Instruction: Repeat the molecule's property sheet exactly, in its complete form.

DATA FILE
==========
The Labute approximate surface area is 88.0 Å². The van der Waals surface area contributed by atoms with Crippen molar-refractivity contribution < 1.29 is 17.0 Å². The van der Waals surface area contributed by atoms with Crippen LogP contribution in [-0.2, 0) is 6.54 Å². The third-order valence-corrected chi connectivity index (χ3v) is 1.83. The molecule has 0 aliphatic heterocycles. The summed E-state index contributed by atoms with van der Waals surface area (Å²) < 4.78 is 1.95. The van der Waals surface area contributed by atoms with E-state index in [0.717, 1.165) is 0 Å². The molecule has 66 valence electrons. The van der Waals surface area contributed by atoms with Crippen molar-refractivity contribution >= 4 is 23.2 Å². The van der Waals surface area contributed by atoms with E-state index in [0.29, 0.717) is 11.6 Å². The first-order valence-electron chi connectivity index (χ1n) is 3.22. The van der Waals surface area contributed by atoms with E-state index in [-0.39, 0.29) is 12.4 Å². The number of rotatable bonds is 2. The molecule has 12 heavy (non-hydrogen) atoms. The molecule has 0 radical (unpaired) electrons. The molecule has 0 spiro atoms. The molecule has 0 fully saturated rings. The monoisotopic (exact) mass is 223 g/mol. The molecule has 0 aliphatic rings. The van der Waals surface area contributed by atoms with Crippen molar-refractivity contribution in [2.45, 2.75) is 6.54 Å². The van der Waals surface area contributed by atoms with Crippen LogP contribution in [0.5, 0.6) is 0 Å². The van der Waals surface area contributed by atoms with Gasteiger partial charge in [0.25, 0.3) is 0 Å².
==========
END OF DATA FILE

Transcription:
The Labute approximate surface area is 88.0 Å². The van der Waals surface area contributed by atoms with Crippen molar-refractivity contribution < 1.29 is 17.0 Å². The van der Waals surface area contributed by atoms with Crippen LogP contribution in [-0.2, 0) is 6.54 Å². The third-order valence-corrected chi connectivity index (χ3v) is 1.83. The molecule has 0 aliphatic heterocycles. The summed E-state index contributed by atoms with van der Waals surface area (Å²) < 4.78 is 1.95. The van der Waals surface area contributed by atoms with E-state index in [0.717, 1.165) is 0 Å². The molecule has 66 valence electrons. The van der Waals surface area contributed by atoms with Crippen molar-refractivity contribution >= 4 is 23.2 Å². The van der Waals surface area contributed by atoms with E-state index in [0.29, 0.717) is 11.6 Å². The first-order valence-electron chi connectivity index (χ1n) is 3.22. The van der Waals surface area contributed by atoms with E-state index in [-0.39, 0.29) is 12.4 Å². The number of rotatable bonds is 2. The molecule has 12 heavy (non-hydrogen) atoms. The molecule has 0 radical (unpaired) electrons. The molecule has 0 spiro atoms. The molecule has 0 fully saturated rings. The monoisotopic (exact) mass is 223 g/mol. The molecule has 0 aliphatic rings. The van der Waals surface area contributed by atoms with Crippen molar-refractivity contribution in [2.45, 2.75) is 6.54 Å². The van der Waals surface area contributed by atoms with Crippen LogP contribution in [0.5, 0.6) is 0 Å². The van der Waals surface area contributed by atoms with Gasteiger partial charge in [0.25, 0.3) is 0 Å².